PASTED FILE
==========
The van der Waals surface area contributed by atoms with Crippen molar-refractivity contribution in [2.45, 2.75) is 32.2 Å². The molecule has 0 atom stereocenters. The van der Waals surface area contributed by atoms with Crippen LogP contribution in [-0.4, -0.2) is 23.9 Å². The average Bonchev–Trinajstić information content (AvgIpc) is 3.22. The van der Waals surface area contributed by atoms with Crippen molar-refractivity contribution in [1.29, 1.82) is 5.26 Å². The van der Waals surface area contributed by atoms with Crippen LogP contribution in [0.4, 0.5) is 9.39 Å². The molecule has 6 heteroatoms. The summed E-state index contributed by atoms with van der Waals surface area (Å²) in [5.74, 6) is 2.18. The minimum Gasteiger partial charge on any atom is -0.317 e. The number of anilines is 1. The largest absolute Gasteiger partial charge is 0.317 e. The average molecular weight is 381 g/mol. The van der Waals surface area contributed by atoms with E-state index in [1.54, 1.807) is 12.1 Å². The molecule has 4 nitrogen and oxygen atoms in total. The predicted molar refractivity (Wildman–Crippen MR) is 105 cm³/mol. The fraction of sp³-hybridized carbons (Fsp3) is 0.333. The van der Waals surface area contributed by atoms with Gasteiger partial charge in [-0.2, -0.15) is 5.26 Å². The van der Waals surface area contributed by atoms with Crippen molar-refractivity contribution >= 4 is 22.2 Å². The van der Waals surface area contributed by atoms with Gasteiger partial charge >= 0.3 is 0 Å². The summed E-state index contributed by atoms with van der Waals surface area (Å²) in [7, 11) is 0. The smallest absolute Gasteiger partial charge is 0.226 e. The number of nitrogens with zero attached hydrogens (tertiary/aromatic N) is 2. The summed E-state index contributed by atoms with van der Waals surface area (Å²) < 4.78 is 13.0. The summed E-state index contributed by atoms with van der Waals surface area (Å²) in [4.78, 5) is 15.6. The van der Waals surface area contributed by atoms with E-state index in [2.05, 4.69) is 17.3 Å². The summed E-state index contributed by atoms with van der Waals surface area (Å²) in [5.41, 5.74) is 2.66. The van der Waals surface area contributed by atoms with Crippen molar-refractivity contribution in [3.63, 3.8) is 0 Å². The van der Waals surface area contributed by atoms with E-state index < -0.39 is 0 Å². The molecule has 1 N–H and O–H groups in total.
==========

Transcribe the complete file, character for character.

The van der Waals surface area contributed by atoms with Crippen molar-refractivity contribution in [2.45, 2.75) is 32.2 Å². The molecule has 0 atom stereocenters. The van der Waals surface area contributed by atoms with Crippen LogP contribution in [-0.4, -0.2) is 23.9 Å². The average Bonchev–Trinajstić information content (AvgIpc) is 3.22. The van der Waals surface area contributed by atoms with Crippen molar-refractivity contribution in [1.29, 1.82) is 5.26 Å². The van der Waals surface area contributed by atoms with Crippen LogP contribution in [0.4, 0.5) is 9.39 Å². The molecule has 6 heteroatoms. The summed E-state index contributed by atoms with van der Waals surface area (Å²) in [5.74, 6) is 2.18. The minimum Gasteiger partial charge on any atom is -0.317 e. The number of anilines is 1. The largest absolute Gasteiger partial charge is 0.317 e. The average molecular weight is 381 g/mol. The van der Waals surface area contributed by atoms with E-state index in [1.54, 1.807) is 12.1 Å². The molecule has 4 nitrogen and oxygen atoms in total. The predicted molar refractivity (Wildman–Crippen MR) is 105 cm³/mol. The fraction of sp³-hybridized carbons (Fsp3) is 0.333. The van der Waals surface area contributed by atoms with Gasteiger partial charge in [-0.2, -0.15) is 5.26 Å². The van der Waals surface area contributed by atoms with Crippen molar-refractivity contribution >= 4 is 22.2 Å². The van der Waals surface area contributed by atoms with Gasteiger partial charge >= 0.3 is 0 Å². The summed E-state index contributed by atoms with van der Waals surface area (Å²) in [7, 11) is 0. The smallest absolute Gasteiger partial charge is 0.226 e. The number of nitrogens with zero attached hydrogens (tertiary/aromatic N) is 2. The summed E-state index contributed by atoms with van der Waals surface area (Å²) < 4.78 is 13.0. The summed E-state index contributed by atoms with van der Waals surface area (Å²) in [4.78, 5) is 15.6. The van der Waals surface area contributed by atoms with E-state index in [2.05, 4.69) is 17.3 Å². The summed E-state index contributed by atoms with van der Waals surface area (Å²) in [5.41, 5.74) is 2.66. The van der Waals surface area contributed by atoms with Crippen molar-refractivity contribution in [3.63, 3.8) is 0 Å². The van der Waals surface area contributed by atoms with E-state index < -0.39 is 0 Å². The molecule has 1 N–H and O–H groups in total.